Hey everyone! About 2 weeks ago, the VERY generous @AshHendrick gave a portion of his Aurora pile, straight from the mine! I put it around a wood frame in my yard, and have hunted it for hours almost every day. This will be an ongoing thread, I will prob not update every day, but at least weekly. This is the pile. It's bigger than it looks in this pic (about 5.5 x 5.5 feet [a little less than 2 meters i think]) What I do is I sift into the bucket, so I don't go through it twice. I dump it somewhere else. Day 1 Coral Fish vert
  15. I often hear collectors identify a certain type of fish tooth as "either wahoo or barracuda", but I have never seen any photos, articles, books, etc. that show how to tell the difference between the two types of teeth. I know that there are positional variations, but beyond that, are many of the teeth very similar for both species, making them easy to misidentify? Or is there a way to easily distinguish between them? I am referring to specimens collected in the Oligocene beds of S.C. if that helps any. Photos or illustrations would be helpful.
  16. drbush

    what is this fossil

    Dear friends, I found this fossil in the desert near my city, Riyadh, Saudi Arabia. Can you kindly help me to identify it for my collection? It is 14 mm long and 8 mm high. I found many sizes. Thank you, very much.
  17. Does anybody recognize this? I'm guessing a dermal denticle, but the elongated shape is unusual to me. Other microfauna in the matrix includes shark(cladodont) teeth, fish teeth, gastropods, goniatites, crinoid and echinoid plates and spines, ostracods, brachiopods, bryozoan, and conodonts. For scale field of view= ~1cm. Magnification 20X Magnification 40X
  18. Hi all, As we continue to wash, sieve and go through one teaspoon at a time our gravels from the sides of giant ant hill mounds from the Twowells Tongue of the Dakota, we are finding some very exciting microfossils! As you recall, we found ourselves on the top of a large rounded hilltop a few months back with very rare limestone on its cap. Most sediment from this formation is either a yellow sandstone, or shale. The Ants did all the work - They brought up pieces of material from the depths of the usual stuff, mostly small gravel pieces and sand. But mixed in has been a plethor
  19. Harry Pristis

    FISH PHARYNGEAL TOOTH-PLATES

    From the album: TEETH & JAWS

    Here is a group of fish pharyngeal tooth-plates from a Plio-Pleistocene site in the Santa Fe River. Both freshwater and saltwater fish may have these plates, and both sorts of fossil fish are to be found in the river. More than one species may be represented in this group. (This image is best viewed by clicking on the button on the upper right of this page => "other sizes" => "large".)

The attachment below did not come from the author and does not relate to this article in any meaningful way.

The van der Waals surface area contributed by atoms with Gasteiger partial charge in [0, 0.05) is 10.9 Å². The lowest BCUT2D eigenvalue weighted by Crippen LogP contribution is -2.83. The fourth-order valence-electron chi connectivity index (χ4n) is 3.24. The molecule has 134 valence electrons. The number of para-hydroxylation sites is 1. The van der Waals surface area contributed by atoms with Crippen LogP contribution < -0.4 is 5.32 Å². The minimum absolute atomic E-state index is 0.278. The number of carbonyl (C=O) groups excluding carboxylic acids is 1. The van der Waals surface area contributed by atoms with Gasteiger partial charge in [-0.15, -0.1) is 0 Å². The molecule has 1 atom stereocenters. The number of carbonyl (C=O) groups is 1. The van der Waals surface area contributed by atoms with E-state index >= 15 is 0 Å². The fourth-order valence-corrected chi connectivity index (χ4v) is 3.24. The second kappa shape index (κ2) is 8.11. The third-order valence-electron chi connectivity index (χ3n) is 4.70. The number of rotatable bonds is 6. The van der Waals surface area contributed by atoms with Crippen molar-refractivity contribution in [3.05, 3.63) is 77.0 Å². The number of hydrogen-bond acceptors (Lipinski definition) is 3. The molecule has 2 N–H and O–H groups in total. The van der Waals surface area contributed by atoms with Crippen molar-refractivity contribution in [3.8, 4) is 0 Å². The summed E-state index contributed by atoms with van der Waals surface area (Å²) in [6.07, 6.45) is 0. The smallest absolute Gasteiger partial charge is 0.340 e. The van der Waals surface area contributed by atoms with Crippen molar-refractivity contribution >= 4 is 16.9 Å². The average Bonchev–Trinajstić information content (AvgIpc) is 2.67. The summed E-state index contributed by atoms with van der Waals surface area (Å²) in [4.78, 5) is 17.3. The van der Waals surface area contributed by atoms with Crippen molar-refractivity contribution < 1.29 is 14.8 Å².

© Harry Pristis 2016

  20. Harry Pristis

    FISH PHARYNGEAL TOOTH-PLATES close-up

    From the album: TEETH & JAWS

    Here is a close-up of a trio of fish pharyngeal tooth-plates from a Plio-Pleistocene site in the Santa Fe River. Both freshwater and saltwater fish may have these plates, and both sorts of fossil fish are to be found in the river. More than one species may be represented in this group. (This image is best viewed by clicking on the button on the upper right of this page => "other sizes" => "large".)

    © Harry Pristis 2016

  21. pinkus

    Nj Cretaceous Teeth

    These were all found in the downstream parts of Big Brook in Monmouth County NJ. I'm quite certain that the one on the left is an Enchodus and am wondering if all three are.
  22. In addition to a growing count of cookiecutter shark teeth (and the usual common variety of tiny shark teeth from my recent batch of cookiecutter shark micro-matrix, I've found a few other potentially noteworthy items that I'll present here for show-and-tell and possibly a bit of help with some of the IDs. First up are a collection of small bits that are either coprolitic or geologic. I've found several of these and so I've saved them while I try to determine if they are indeed trace fossils from the back side of some animal that made a unique contribution to my micro-matrix or, instead, if t
  23. Not to long ago, forum member Caldigger sent me a box of Shark Tooth Hill bonebed material. I finally finished going through it and photographing them today. I only took pictures of the best ones, and I have a lot of other partials. I managed to take these pictures with an extremely simple setup: I cut a hole in the bottom of a clear plastic cup, stuck the bottom of my microscope's lens through it, and voila Feel free to correct me in any wrong identifications. Here are some Squalus to start us off: I think they are S. occidentalis. Here are some basking shark teeth, Cetorhinus: Ca
  24. PA Fossil Finder

    Microfossils From Englewood, Florida

    Recently I traded with another forum member, jcbshark. In exchange for my fossils he sent some gravel from his local river. This river is rich in cookie cutter shark teeth, which I am pretty sure are rare in most places. Anyway, I searched the material and found a lot of nice shark and fish teeth, including four complete cookie cutters and two crowns. I also found what looks like a piece of a ray barb. I hope you like these pictures, 'cause I had to take like a million to get these ones. at least you can see these! most of them ended up looking either like tiny smudge on the camera lens, or